From the November 01, 2009 issue of Futures Magazine • Subscribe!

New world disorder

Click here for "New world disorder" chart.

You don’t realize just how complex the global trading network has become until you try to map it, as we’ve done in the chart “New world disorder." At first, we tried to include all commodities exchanges, a task that yielded an impenetrable mass of spaghetti. That’s when we decided to whittle it down to derivatives arrangements, and only include securities operations that either have their own derivatives exchanges or own stakes in them.

We took several shortcuts to keep this easy on the eyes. For example, we embedded clearinghouses in exchanges when the exchanges owned their own clearinghouse, unless that clearinghouse also clears for significant other entities (the determination of what constitutes “significant” being purely subjective and sure to elicit comment). We also streamlined some corporate structures. For example, Eurex owns a stake in EEX AG, which is the holding company that in turn shares ownership with Powernext of the EEX Derivatives Exchange. It’s an arrangement that exists only because of the ownership history of EEX and the challenge of efficiently completing cross-border deals, so we simply indicated shared ownership of EEX by Powernext and Eurex. Similar complex arrangements exist within the structure of several other exchanges, and we saw no value in illustrating them unless the separate entities had arrangements with other entities, or were differentiated still in the eyes of the trading public.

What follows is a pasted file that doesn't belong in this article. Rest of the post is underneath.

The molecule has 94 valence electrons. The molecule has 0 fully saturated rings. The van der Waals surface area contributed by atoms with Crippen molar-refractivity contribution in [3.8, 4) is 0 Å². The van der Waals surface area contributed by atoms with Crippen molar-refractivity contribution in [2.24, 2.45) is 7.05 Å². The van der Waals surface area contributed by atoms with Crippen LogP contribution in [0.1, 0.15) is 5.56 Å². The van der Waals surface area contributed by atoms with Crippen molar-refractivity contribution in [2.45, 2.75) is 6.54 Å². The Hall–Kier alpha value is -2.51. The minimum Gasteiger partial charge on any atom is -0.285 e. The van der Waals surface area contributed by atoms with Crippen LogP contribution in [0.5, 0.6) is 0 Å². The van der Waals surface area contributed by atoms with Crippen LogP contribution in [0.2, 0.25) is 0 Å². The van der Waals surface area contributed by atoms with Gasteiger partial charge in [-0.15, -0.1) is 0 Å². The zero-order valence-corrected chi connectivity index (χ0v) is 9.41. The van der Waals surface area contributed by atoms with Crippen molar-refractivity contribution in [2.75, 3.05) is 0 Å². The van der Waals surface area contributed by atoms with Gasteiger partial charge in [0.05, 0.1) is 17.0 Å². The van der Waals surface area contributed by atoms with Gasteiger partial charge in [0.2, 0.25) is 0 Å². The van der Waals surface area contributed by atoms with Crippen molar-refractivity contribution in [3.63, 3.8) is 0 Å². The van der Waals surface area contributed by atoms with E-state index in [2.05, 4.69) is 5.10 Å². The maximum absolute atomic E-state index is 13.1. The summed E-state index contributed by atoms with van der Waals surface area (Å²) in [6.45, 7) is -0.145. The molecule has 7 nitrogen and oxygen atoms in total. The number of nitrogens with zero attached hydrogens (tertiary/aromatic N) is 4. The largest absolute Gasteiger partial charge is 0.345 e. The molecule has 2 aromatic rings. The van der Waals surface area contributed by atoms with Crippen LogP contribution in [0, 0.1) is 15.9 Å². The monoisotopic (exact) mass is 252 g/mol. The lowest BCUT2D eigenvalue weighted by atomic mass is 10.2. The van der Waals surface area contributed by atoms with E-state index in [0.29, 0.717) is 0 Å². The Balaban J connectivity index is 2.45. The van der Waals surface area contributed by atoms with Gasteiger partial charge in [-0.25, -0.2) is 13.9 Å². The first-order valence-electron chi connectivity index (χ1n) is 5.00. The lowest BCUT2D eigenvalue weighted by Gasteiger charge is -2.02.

In the end, we often made the decision based on feedback from the exchanges themselves. In the case of CME Group, for example, we wrestled with how to illustrate the degree to which Nymex and its clearing operations are embedded in CME Group, as well as whether Globex should be treated as a separate entity, but decided to represent everything as a single entity because that is how the exchange sees itself. Euronext, on the other hand, has a more fragmented structure, based in part on national rules and regulations.

We also wrestled with the degree to which we should illustrate trading arrangements. The JSE, for example, has a license to list CME Group “mirror” contracts, while NCX has a license to list mirror contracts on products from a handful of other exchanges. We chose not to represent these arrangements, but did include the more formal arrangements that CME Group has with several Asian exchanges, as well as Eurex’s listing of Finnish options, because of slightly more complex clearing arrangements. We also chose to ignore technology arrangements, such as the provision of Liffe.Connect or the various services provided by OM Technologies to exchanges around the world. As for Memorandums of Understanding, we left these out because few have borne fruit, and that fruit already is illustrated. The Chinese exchanges are alone in this chart because none of the many agreements between them and Western exchanges have yielded anything concrete yet except for education efforts.

Regarding which owners we should include, there were also some foggy decisions to be made. We considered, for example, including large ownership stakes by major investment banks, but these proved so numerous as to not be illustrative of any particular strategy or structure, even though it’s clear to long-time observers that the large investment banks are backing ICE’s efforts to attract over-the-counter clearing. We had the same problem with government stakes and sovereign funds. In the end, we chose to ignore all owners except for other exchanges, with the exception of the Dubai government, which we included because of its numerous holdings that overflow into other markets as well as its active participation in the Dubai Financial Center.

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